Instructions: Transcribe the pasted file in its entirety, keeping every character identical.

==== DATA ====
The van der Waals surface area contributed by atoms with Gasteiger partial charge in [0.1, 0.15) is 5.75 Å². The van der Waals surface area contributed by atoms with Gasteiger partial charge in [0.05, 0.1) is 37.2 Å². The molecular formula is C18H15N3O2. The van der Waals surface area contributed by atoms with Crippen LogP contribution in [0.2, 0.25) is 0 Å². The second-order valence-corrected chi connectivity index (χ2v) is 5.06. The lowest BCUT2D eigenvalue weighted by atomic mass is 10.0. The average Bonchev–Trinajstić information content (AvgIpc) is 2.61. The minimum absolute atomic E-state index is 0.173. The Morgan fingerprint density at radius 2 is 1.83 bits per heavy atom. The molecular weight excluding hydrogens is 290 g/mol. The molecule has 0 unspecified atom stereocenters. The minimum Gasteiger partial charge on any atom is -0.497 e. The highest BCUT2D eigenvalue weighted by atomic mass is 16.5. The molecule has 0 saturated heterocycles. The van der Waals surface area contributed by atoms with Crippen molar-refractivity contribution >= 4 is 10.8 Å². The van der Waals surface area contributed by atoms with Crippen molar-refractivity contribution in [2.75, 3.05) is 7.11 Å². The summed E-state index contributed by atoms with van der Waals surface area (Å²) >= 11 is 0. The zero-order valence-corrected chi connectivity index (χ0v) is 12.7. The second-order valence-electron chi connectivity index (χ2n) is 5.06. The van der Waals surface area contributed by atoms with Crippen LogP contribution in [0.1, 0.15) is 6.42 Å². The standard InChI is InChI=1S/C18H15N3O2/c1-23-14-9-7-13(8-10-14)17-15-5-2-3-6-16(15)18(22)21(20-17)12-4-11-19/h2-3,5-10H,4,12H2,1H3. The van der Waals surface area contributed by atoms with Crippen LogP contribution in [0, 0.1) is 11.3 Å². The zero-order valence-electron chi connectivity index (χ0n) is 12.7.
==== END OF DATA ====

The van der Waals surface area contributed by atoms with Gasteiger partial charge in [0.1, 0.15) is 5.75 Å². The van der Waals surface area contributed by atoms with Gasteiger partial charge in [0.05, 0.1) is 37.2 Å². The molecular formula is C18H15N3O2. The van der Waals surface area contributed by atoms with Crippen LogP contribution in [0.2, 0.25) is 0 Å². The second-order valence-corrected chi connectivity index (χ2v) is 5.06. The lowest BCUT2D eigenvalue weighted by atomic mass is 10.0. The average Bonchev–Trinajstić information content (AvgIpc) is 2.61. The minimum absolute atomic E-state index is 0.173. The Morgan fingerprint density at radius 2 is 1.83 bits per heavy atom. The molecular weight excluding hydrogens is 290 g/mol. The molecule has 0 unspecified atom stereocenters. The minimum Gasteiger partial charge on any atom is -0.497 e. The highest BCUT2D eigenvalue weighted by atomic mass is 16.5. The molecule has 0 saturated heterocycles. The van der Waals surface area contributed by atoms with Crippen molar-refractivity contribution >= 4 is 10.8 Å². The van der Waals surface area contributed by atoms with Crippen molar-refractivity contribution in [2.75, 3.05) is 7.11 Å². The summed E-state index contributed by atoms with van der Waals surface area (Å²) >= 11 is 0. The zero-order valence-corrected chi connectivity index (χ0v) is 12.7. The second-order valence-electron chi connectivity index (χ2n) is 5.06. The van der Waals surface area contributed by atoms with Crippen LogP contribution in [0.1, 0.15) is 6.42 Å². The standard InChI is InChI=1S/C18H15N3O2/c1-23-14-9-7-13(8-10-14)17-15-5-2-3-6-16(15)18(22)21(20-17)12-4-11-19/h2-3,5-10H,4,12H2,1H3. The van der Waals surface area contributed by atoms with Crippen LogP contribution in [0, 0.1) is 11.3 Å². The zero-order valence-electron chi connectivity index (χ0n) is 12.7.